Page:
Deepening Arctic snowpack driving ancient greenhouse gas emissions

Insulating effect of deeper snow is thawing ancient carbon permafrost reserves.

By University of Oulu - August 23, 2023

Article from the University of Oulu.

A landscape with mountains and snow

Human-caused climate change is altering snow cover in the Arctic; some regions with more, some with less. Using the longest snow manipulation experiment in Arctic Alaska, new research reports that deeper snow has led to permafrost thaw and thus the release of ancient carbon into the modern atmosphere.

This amplification of carbon emissions taking place throughout the year may accelerate the progressive increase in atmospheric CO2 levels, global warming, and changes in the weather and climate of the north and beyond.

The research was led by University of the Arctic Research Chair, Jeff Welker of the University of Oulu and Dr. Claudia Czimczik of the University of California.

New research uses Welker’s long-term International Tundra Experiment (ITEX) research program in Arctic Alaska funded continuously by the National Science Foundation. “This is the first study to directly measure and ages (using isotope techniques) mobilized ancient carbon emissions year-round. And, it shows that deeper snow, a realistic climate scenario, and currently being observed in many stations around the Arctic, has the potential to relatively quickly mobilize carbon deep in the soil, that was previously frozen for thousands of years” says Jeff Welker, Professor in the Ecology and Genetics Research Program at the University of Oulu.

“This study is the culmination of over 20 years of research at this site by my ITEX program. We first reported in 1998 that these Arctic exhibited measurable amounts of CO2 being emitted from these landscapes through the snowpack, an observation that stunned some scientists of the Arctic community; and that the rates of CO2 emissions were even higher where snow was deepened by our snow fence experiment”, says Professor Welker.

“Now we know why deeper snow keeps the soils from getting very very cold in winter (warmer than thin snow areas), facilitating permafrost thaw, winter and summer microbial decomposition of the organic matter, and that some of the winter and the summer CO2 emissions are ancient carbon (thousands of years old and previously frozen).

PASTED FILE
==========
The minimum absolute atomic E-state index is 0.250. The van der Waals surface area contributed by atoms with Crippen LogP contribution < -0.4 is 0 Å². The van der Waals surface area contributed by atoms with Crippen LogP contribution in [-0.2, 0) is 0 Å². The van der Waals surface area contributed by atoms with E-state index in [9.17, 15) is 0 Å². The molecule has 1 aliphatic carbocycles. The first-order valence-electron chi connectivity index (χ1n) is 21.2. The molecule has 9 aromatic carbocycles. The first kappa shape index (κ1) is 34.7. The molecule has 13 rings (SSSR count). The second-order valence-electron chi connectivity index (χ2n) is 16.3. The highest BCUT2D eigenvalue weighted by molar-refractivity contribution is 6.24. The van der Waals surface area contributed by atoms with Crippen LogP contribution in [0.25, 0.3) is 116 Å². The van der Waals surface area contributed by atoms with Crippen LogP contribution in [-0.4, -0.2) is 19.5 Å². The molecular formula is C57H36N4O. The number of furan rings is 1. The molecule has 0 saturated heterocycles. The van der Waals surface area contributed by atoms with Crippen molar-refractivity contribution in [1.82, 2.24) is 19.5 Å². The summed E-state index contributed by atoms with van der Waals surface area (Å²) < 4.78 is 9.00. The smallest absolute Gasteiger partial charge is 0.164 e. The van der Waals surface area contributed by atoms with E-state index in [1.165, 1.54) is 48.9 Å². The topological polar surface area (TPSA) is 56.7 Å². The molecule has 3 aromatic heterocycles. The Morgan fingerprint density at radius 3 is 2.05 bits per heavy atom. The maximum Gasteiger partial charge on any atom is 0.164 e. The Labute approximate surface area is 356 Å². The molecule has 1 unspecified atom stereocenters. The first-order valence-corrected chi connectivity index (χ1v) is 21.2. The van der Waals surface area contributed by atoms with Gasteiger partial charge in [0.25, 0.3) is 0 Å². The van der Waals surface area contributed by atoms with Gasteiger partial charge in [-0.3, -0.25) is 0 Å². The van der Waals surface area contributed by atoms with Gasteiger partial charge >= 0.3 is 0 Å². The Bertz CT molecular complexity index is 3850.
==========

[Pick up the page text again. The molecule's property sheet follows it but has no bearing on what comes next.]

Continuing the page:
These findings depict the importance of long-term studies and the value of using radiocarbon techniques to delineate the sources and ages of CO2 emissions across the changing Arctic”, Welker continues.

Moist snow measurements

Moist snow measurements.

The team’s findings suggest that even if humanity stopped emitting planet-warming gases like carbon dioxide immediately, ancient carbon emissions from Arctic sources would still continue. “The implications are that if the climate models are right and the observations continue to show an increase in snow, then in addition to the strong warming, the snow will greatly accelerate emissions from permafrost”, says Czimczik”

Current climate change is causing snow and ice to retreat across much of the Arctic. But the same warming driving the retreat is also driving increased evaporation and, therefore, precipitation in certain regions.

The deeper the snow gets, the more heat the snow traps in the soil each autumn when a blanket of snow covers the landscape. This causes the upper layers of the permafrost to thaw, which allows microorganisms to consume the thawed organic matter and, in the process, release planet-warming gases.

“Permafrost emissions are going to start earlier than we expected in most of our models,” says Czimczik. “We have an opportunity to control the emissions that are under our human control, otherwise these are going to further derail us from our climate mitigation targets.”

Learn more on the University of the Arctic website